New on Netflix Instant: Tom Cruise on another 'Mission: Impossible'
Plus 'Nowhere Boy,' 'Butter,' 'October Sky,' TV mini-series 'World Without End,' and much more
"Mission: Impossible – Ghost Protocol" (2011), the fourth in the big screen series with Tom Cruise as agent Ethan Hunt and the first live-action film from animation auteur Brad Bird, is brisk, spirited, clever, and more fun than it ought to be. MSN film critic Glenn Kenny writes that Bird "paces the story with substantial resourcefulness and stages multiple action scenes that are not only very suspenseful and thrilling, but also kind of newfangled, if not actually innovative." Videodrone's review is here.
"Blue Valentine" (2010) - Michelle Williams finally got her deserving nomination for Best Actress for her emotionally naked performance opposite an equally intense and committed Ryan Gosling as young marrieds in an unraveling relationship. Videodrone's review is here.
"Nowhere Boy" (2009) stars Aaron Johnson as the young John Lennon in a lovely drama about his troubled youth, his life with his Aunt Mimi (Kristin Scott Thomas), his reconnection with his estranged mother (Anne-Marie Duff) and the first shows of his proto-Beatles band, the Quarrymen. Director Sam Taylor-Wood doesn't mythologize the formative life of a star, he offers the emotional life of a creative boy dealing trying to find his identity.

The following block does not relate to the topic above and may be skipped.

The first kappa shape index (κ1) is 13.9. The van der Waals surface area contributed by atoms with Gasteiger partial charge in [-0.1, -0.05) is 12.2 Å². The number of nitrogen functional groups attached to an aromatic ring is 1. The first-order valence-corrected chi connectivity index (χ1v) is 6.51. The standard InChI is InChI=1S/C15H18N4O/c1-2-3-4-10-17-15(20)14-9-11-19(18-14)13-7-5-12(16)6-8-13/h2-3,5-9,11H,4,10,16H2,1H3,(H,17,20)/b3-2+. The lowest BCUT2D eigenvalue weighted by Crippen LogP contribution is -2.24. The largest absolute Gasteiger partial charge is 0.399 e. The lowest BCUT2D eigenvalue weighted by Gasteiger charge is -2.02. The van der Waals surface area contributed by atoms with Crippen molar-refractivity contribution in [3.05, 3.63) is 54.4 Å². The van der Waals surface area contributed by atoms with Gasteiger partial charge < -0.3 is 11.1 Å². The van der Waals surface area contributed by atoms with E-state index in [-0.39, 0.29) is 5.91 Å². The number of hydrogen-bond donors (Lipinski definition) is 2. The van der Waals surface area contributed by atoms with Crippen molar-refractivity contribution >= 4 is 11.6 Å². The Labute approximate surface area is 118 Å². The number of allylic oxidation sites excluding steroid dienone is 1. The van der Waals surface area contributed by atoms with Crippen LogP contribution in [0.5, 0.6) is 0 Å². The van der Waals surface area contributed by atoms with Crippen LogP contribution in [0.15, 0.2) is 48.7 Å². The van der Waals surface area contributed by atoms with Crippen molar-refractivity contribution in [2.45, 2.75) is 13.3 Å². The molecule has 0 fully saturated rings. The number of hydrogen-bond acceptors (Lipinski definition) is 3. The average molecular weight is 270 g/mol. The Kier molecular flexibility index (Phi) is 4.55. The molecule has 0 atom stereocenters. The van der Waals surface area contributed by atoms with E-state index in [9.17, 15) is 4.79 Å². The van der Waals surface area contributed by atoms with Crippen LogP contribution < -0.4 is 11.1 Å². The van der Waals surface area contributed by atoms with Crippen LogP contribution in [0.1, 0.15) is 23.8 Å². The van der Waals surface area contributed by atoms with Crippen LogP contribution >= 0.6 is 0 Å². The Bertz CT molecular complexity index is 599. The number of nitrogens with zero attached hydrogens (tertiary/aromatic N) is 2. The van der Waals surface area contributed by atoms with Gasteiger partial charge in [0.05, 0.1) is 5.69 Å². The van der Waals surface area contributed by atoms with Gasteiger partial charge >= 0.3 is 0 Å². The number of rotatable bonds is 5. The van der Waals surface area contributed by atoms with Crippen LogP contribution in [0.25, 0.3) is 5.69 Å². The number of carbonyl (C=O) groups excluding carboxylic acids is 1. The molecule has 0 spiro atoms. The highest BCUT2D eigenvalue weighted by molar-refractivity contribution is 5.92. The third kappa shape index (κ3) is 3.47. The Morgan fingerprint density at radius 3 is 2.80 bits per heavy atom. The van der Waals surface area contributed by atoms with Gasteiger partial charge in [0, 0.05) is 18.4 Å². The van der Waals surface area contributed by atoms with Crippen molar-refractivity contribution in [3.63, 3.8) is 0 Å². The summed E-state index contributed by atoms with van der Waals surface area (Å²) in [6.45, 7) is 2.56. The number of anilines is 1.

"The Company Men" (2010) are Ben Affleck, Chris Cooper and Tommy Lee Jones, white collar workers downsized from the companies they dedicated themselves to, in the drama of life in the recession from TV veteran John Wells. More at Videodrone here.
More New Releases:
"Butter" (2012), a red-state political satire set in the world of a butter carving competition and the dirty tricks played to assure a win, stars Jennifer Garner, Ty Burrell, Olivia Wilde, Rob Cordry, Ashley Green, Alicia Silverstone, and Hugh Jackman. Reviewed at Videodrone here.
Horror anthology "V/H/S" (2012) pays tribute to the horrors of the videotape age with a collection of five short "found footage" films. Designed to look aggressively scruffy and scrappy, the shorts are sometimes creepy, sometimes clever, often just shrill and annoying. More at Videodrone here.
Jake Gyllenhaal stars in "October Sky" (1999) as a coal miner's son in a small West Virginian mining town in the 1980s who experiments with building rockets. The drama, co-starring Laura Dern and Chris Cooper, is based on the true story of Homer Hickam, who went on to build rockets for NASA.
"Searching for Bobby Fischer" (1993) is fictional but no less inspiring, the story of a young boy with a natural talent for chess and the father (Joe Mantegna) who encourages his son's potential while trying to give him a normal childhood. They make a solid pair of intelligent dramas of smart kids who continue to challenge themselves and the adults who make a difference in their lives.
And speaking of smart kids, "WarGames" (1983) stars Matthew Broderick as a high school computer hacker who inadvertently kicks off a countdown on a Pentagon computer that controls the entire nuclear arsenal.